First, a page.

The North American market for color and additive concentrates rebounded in 2007, but it has a challenging road ahead in 2008 and beyond.
That was the perspective of speakers at Thermoplastic Concentrates 2008, a Feb. 25-27 event in Chandler sponsored by Applied Market Information LLC.
Concentrate sales were up almost 3 percent in the region last year after falling in three of the previous four years, according to Andrew Reynolds, research director with Wyomissing, Pa.-based AMI. In 2006, sales had dipped 2 percent.
``It's been a fairly interesting road for the industry in recent years,'' Reynolds said. ``Volume demand has been up and down, but concentrate growth still is greater than that of other coloring systems.''
Reynolds said he expects concentrate demand in North America and Europe to average 3.4 percent annually from 2006-12. By comparison, similar sales in Asia should grow at an 11.2 percent annual rate.
North American and European concentrates makers will be challenged by overcapacity and a declining number of customers in the developed world. ``The pace of commoditization is exceeding the rate of innovation,'' Reynolds said.
John Manuck has seen many of those challenges in his 30-year career in the industry, and still sees the need to adapt in order to survive.
``Growth used to be double-digit - if you weren't growing 10 percent per year, you were lagging behind,'' said Manuck, president of Techmer PM LLC in Clinton, Tenn. ``But today, growth might be 3 percent per year.
``With $100 [per-barrel] oil, your freight costs go crazy and customers don't have any sympathy because their freight costs are up too. Customers don't want to talk about prices going up and down - they want to talk about mutual targets to grow the business,'' he said.
``You have to sell more than just pellets. If I just sell pellets, I'm in trouble. I'm stuck in that box and it's a lonely ride home.''
A level of honesty also has to exist between concentrate suppliers and their customers in today's market, Manuck said.
``The worst moment is when a customer has a problem with a product and doesn't tell you,'' he said. ``You have to have that trust.''
Concentrate makers also are being challenged by the time and energy it takes to wade through the waves of new products they're offered each year. Longtime materials executive Mark Bruner, president of O'Neil Color & Compound Corp. in Jasper, Tenn., said his firm was contacted by 70 suppliers in 2007 alone, offering almost 400 new products.
O'Neil's staff chose to test only 70 of those materials, and as of early 2008, the firm was using only 35 of them in commercial applications.
``Pigment and additive suppliers use concentrate makers to test their materials and to complete their lab work,'' said Bruner, who's worked in the resins, compounds and concentrates market for 30 years.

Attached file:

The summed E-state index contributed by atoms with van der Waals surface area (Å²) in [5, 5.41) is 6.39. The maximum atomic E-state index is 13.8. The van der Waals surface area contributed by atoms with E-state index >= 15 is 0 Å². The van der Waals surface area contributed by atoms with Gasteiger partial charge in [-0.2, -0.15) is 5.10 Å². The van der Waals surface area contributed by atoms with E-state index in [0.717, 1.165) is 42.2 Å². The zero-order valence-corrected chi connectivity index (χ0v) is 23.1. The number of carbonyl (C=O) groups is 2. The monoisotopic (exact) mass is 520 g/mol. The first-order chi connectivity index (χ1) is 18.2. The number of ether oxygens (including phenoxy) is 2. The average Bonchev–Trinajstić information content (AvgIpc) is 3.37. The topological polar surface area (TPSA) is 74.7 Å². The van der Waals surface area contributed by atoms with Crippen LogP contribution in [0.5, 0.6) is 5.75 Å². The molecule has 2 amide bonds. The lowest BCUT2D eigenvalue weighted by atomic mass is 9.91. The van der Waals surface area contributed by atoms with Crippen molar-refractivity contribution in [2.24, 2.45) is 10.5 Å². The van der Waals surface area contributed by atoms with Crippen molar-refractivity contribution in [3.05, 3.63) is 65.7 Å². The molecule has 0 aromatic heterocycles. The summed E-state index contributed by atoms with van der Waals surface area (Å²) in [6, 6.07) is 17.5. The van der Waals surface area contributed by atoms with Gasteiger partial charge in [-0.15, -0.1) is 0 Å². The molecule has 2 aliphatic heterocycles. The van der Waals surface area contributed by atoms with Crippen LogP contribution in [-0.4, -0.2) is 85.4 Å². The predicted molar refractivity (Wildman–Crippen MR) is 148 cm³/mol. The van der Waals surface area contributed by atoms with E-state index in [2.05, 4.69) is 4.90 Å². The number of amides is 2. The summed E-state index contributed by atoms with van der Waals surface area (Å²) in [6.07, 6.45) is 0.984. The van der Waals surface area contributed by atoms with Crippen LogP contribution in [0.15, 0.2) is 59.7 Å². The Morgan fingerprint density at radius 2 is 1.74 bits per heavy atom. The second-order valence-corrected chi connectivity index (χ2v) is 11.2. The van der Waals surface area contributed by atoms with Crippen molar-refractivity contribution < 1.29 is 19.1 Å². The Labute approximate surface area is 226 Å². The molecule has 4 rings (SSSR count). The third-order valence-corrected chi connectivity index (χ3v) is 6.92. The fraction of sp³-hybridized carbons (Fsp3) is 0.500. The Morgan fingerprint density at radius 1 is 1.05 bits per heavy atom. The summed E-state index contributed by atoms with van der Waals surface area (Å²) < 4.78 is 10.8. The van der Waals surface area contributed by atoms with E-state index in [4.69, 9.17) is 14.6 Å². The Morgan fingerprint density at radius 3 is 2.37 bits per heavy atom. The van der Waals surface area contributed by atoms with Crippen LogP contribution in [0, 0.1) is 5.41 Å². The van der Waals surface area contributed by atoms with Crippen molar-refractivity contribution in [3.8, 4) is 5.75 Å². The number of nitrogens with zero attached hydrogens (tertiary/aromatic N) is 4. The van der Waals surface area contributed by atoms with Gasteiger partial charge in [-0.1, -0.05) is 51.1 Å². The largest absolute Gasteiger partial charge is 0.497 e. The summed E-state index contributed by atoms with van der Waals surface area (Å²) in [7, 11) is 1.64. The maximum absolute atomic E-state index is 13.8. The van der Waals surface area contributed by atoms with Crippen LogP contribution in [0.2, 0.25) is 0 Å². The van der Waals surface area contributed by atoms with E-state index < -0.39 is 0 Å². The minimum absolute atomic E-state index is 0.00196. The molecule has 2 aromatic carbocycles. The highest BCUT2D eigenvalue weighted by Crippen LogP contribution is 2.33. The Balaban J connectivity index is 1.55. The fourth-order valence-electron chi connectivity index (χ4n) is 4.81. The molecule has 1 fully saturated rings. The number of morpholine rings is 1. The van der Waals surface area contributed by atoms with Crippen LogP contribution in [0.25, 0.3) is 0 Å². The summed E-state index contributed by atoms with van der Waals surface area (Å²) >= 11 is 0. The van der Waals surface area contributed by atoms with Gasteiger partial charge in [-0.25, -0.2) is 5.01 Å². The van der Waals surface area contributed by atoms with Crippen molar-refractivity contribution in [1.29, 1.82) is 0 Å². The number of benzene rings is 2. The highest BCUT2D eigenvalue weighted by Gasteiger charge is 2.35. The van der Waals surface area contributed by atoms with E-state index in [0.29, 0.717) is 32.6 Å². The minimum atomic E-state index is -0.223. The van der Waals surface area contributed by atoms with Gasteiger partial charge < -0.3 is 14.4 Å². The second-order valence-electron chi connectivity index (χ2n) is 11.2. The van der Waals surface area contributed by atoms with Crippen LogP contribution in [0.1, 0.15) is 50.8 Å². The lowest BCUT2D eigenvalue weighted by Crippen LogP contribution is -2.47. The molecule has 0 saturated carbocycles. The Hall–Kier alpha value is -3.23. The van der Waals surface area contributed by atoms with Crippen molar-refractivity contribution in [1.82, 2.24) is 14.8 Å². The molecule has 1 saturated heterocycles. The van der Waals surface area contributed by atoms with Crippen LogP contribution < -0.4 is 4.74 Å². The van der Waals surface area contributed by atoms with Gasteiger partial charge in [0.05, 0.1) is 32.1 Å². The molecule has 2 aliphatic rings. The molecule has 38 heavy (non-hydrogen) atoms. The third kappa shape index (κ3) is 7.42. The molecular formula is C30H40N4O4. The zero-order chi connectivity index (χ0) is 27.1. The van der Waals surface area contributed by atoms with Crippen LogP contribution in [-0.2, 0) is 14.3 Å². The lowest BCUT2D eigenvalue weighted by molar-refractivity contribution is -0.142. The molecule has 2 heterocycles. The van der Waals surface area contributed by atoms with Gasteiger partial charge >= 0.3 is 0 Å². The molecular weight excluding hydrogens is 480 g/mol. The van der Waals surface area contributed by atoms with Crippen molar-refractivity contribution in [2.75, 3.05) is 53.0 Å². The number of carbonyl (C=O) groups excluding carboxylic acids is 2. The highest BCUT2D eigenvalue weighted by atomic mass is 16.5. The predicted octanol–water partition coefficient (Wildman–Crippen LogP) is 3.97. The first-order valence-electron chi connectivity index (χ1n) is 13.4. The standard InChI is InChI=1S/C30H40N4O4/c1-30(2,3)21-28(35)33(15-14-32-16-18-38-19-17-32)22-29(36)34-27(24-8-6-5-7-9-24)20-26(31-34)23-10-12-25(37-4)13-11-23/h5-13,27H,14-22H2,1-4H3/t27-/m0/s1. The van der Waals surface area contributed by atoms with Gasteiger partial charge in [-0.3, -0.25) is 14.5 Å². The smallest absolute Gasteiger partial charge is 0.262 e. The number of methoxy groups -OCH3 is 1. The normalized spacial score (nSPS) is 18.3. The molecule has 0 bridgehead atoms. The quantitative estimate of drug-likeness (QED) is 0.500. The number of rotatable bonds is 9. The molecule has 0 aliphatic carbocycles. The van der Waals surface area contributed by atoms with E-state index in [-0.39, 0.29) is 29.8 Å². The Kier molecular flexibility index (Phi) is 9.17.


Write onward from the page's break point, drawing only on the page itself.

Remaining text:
``Some of the companies that contacted us only had limited knowledge of our use of their product, and most offshore sources had little or no distribution points in the U.S. Price seemed to be their selling point, not performance.''
Lack of distribution is a red flag for many concentrate makers. In Bruner's case, a supply problem with a flame-retardant supplier a few years ago caused O'Neil to lose a customer that generated $400,000 in annual sales.
Bruner also urged suppliers to be realistic in pricing new products.
``You have to set priorities and price new products to assist in growing the business,'' he said. ``Don't try to make back your [research and development] costs in one year.''
In 2007, concentrates accounted for almost 70 percent of the global plastics color market, according to AMI. Color and white were tied for the lead in concentrates, each with a 28 percent market share.
In North America, color represented 36 percent of the 2007 concentrates market in pounds, but accounted for 60 percent of the dollar value.
AMI's Reynolds estimates there were about 140 concentrate makers in the region in 2007 - down from a high of about 160 during 2000-01.
North American polyolefin coloring is dominated by concentrates, while engineering polymers in the region are moving to concentrates as well, AMI research has shown. Some products also are moving from solid color to transparency.
In the first 11 months of 2007, resin sales to U.S./Canadian compounders and concentrate makers was a mixed bag, according to the American Chemistry Council in Arlington, Va. Sales of polypropylene and PVC into that segment were up 7 percent and 3 percent, respectively, but sales of polystyrene and low density polyethylene were flat, and sales of high and linear low density PE each were down more than 10 percent.
North American concentrate makers can take heart in Manuck's observation that the loss of business to China seems to have slowed in the past couple of years.
``The move of business to China was stronger in the first half of the decade,'' he said. ``But because of quality issues [in China], we might even see the revitalization of certain businesses.''
And in spite of a number of challenges, concentrate firms still occupy what AMI's Reynolds described as ``a good position at the crossroads of the specialty chemical industry and the plastic processing industry.''